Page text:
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Iran's Foreign Policy - Research Proposal Example

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Summary to research proposal on topic "Iran's Foreign Policy"
The Middles Eastern country of Iran is a major producer of the world's oil and is capable of exerting significant influence of the United States' foreign policy. When the Iranian Revolution concluded with the overthrow of the Shah in 1979, Iran began an 8 year war with neighboring Iraq…
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Irans Foreign Policy
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Download file "Iran's Foreign Policy" to see previous pages... The election of President George Bush in 2000 dampened these hopes as he left moderate Iranians puzzled by his demonizing of Iran and the inclusion of the country in the 'axis of evil' along with North Korea (Katz, 2005, p.59). This set the stage for the election of the conservative Mahmoud Ahmadinejad,
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an Islamic nationalist that is suspicious of the US and capitalist countries, and has increased the tensions between the countries and elevated the risk of direct confrontation (Pirouz & Reed, 2005). The possibility that Iran may have a nuclear weapons program has made them a threat to the national security of the US.
Iran poses a significant threat to the US national security from Islamic extremists that have considerable influence on the Iranian government. This has placed the advocates of a 'Holy War' against the United States in a position to disrupt trade or Iran's vital supply of petroleum. Regional disputes could spill over into Iran and involve a nation that may have nuclear capability. The current administration has professed the belief that Iran is going to get a nuclear weapon or the necessary resources to build one sometime in the near future (Sagan, 2006). If the US administration believes that Iran poses a significant economic or military threat there is a risk of the US taking preemptive action to prevent Iran from destabilizing the region or the world economy.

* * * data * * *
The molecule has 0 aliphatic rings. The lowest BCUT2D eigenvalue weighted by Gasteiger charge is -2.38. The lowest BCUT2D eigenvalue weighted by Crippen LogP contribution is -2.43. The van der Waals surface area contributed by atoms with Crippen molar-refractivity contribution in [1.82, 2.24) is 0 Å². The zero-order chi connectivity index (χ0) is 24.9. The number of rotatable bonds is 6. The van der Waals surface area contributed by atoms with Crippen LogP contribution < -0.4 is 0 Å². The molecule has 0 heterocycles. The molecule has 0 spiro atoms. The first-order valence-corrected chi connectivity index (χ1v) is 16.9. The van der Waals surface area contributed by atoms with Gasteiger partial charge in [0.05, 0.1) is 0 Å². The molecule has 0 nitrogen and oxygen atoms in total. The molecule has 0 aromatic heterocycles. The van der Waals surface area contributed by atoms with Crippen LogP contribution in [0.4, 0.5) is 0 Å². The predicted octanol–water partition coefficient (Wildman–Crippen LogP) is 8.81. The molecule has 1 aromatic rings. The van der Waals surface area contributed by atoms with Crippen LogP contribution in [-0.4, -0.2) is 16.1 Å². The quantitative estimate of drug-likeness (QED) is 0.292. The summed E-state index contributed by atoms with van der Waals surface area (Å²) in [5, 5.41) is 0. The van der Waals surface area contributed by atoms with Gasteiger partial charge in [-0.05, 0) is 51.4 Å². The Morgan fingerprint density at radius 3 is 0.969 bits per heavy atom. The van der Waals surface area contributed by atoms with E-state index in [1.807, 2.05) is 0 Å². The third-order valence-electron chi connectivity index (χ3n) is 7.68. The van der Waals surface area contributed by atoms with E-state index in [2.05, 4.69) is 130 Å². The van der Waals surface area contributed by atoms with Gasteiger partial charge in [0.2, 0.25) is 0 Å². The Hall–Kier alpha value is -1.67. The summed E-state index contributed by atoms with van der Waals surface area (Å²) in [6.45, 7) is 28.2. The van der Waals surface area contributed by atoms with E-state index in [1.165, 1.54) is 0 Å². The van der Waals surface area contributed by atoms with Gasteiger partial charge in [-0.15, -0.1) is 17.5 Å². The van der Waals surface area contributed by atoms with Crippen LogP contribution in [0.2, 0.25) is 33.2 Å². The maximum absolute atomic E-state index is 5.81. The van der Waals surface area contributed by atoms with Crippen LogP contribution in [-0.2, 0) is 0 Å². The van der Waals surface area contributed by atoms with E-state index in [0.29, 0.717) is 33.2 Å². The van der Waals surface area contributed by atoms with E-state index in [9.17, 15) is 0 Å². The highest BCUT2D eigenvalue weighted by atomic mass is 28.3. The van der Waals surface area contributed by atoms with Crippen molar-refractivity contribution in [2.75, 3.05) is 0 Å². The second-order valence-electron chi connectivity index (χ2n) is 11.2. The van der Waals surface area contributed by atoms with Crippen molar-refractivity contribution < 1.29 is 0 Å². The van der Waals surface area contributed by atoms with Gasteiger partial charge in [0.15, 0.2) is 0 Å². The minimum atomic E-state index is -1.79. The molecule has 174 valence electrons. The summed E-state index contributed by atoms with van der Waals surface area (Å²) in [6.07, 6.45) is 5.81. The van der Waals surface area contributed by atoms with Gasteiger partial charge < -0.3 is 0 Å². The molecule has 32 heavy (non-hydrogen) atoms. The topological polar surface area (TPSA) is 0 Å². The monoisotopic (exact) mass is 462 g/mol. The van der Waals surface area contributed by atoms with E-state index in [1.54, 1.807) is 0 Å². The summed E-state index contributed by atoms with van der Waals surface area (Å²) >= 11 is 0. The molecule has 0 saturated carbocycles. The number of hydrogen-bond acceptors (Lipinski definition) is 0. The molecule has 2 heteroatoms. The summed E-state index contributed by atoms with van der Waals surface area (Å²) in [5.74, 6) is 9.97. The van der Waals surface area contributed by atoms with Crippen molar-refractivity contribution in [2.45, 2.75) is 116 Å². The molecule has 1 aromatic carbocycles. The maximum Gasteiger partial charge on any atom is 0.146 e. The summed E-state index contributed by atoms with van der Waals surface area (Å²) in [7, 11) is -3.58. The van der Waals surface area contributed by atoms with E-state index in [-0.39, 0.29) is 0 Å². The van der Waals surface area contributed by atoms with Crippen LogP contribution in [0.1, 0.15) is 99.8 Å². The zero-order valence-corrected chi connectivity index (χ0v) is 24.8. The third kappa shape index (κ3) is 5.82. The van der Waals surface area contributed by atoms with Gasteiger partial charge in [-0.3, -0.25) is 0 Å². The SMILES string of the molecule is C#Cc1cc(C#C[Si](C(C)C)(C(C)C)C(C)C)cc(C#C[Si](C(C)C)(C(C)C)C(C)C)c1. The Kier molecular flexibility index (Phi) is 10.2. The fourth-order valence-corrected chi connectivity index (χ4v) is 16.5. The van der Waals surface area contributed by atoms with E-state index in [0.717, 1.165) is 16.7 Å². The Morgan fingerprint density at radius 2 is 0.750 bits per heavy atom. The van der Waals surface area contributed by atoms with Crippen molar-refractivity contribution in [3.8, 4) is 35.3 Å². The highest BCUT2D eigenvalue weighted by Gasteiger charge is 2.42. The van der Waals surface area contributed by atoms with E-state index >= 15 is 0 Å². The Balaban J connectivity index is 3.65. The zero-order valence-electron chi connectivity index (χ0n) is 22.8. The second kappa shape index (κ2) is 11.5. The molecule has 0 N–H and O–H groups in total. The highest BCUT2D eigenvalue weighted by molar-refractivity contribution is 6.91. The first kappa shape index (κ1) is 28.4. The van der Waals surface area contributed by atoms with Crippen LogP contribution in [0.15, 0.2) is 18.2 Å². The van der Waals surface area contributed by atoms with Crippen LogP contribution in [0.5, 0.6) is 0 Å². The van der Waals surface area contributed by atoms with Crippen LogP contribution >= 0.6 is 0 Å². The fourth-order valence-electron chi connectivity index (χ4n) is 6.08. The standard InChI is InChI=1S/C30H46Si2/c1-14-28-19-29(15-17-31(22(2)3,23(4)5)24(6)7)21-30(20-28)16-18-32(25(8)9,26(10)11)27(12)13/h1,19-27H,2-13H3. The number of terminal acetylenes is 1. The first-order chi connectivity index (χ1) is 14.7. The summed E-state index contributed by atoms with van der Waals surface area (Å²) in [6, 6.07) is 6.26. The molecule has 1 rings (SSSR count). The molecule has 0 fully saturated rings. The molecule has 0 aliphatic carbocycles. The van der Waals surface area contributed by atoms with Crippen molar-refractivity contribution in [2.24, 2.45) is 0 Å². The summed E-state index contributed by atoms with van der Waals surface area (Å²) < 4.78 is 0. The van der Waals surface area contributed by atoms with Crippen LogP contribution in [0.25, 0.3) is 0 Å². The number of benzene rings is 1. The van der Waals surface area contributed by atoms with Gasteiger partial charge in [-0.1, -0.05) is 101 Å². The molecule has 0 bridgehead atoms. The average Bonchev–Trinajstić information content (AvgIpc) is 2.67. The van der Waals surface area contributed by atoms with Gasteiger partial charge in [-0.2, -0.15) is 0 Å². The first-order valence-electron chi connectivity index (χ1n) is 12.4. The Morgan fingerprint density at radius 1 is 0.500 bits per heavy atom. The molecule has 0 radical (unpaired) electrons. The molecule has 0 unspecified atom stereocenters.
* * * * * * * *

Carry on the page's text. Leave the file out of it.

The last 60 years have seen considerable swings in our relations with Iran. In 1951 Iranian Premier Ali Razmara, who was open to trade and favorable relations with the West, was assassinated and replaced by Mohammad Mossadeq. Mossadeq was a hardliner that planned to nationalize the country's oil reserves and limit the power of Mohammad Reza Pahlavi, a pro-western Shah (Chronology US-Iran relations, 2005). In 1953 a joint operation between the CIA and British intelligence overthrew the Mossadeq regime in a military coup that put the Shah into power (Chronology US-Iran relations, 2005). This began a period of favorable relations with Iran that lasted until the Shah's removal in the Iranian Revolution of 1979.
The Iranian Revolution was accompanied by the taking of the American embassy and the kidnapping of its occupants in Tehran. This resulted in the Carter administration implementing sanctions against Iran and an embargo on Iranian oil. In 1995, Clinton banned all trade with Iran. These tough sanctions were temporarily eased as companies were allowed to sell food and medical supplies in 1999 (Chronology US-Iran relations, 2005). The current US policy has labeled Iran a terrorist nation and in 2002 Defense Secretary Donald Rumsfeld stated that Iran was responsible for, " inspiring and financing a culture of political murder and suicide bombing" (as cited in Chronology US-Iran relations, 2005). This policy has continued with tougher sanctions and a policy of non-negotiations. The Bush administration has continued to escalate the rhetoric against Iran and Iran has responded by taking provocative military actions against the US and British interests in the region. This has led to the current policy of economically and politically isolating Iran in an effort to get them to curb their nuclear ambitions (Katzman, 2007, p.2).
Faced with a hostile nation that may possess a nuclear weapon in the near future highlights the importance of having an effective policy in regards to ...Download file "Iran's Foreign Policy" to see next pagesRead More
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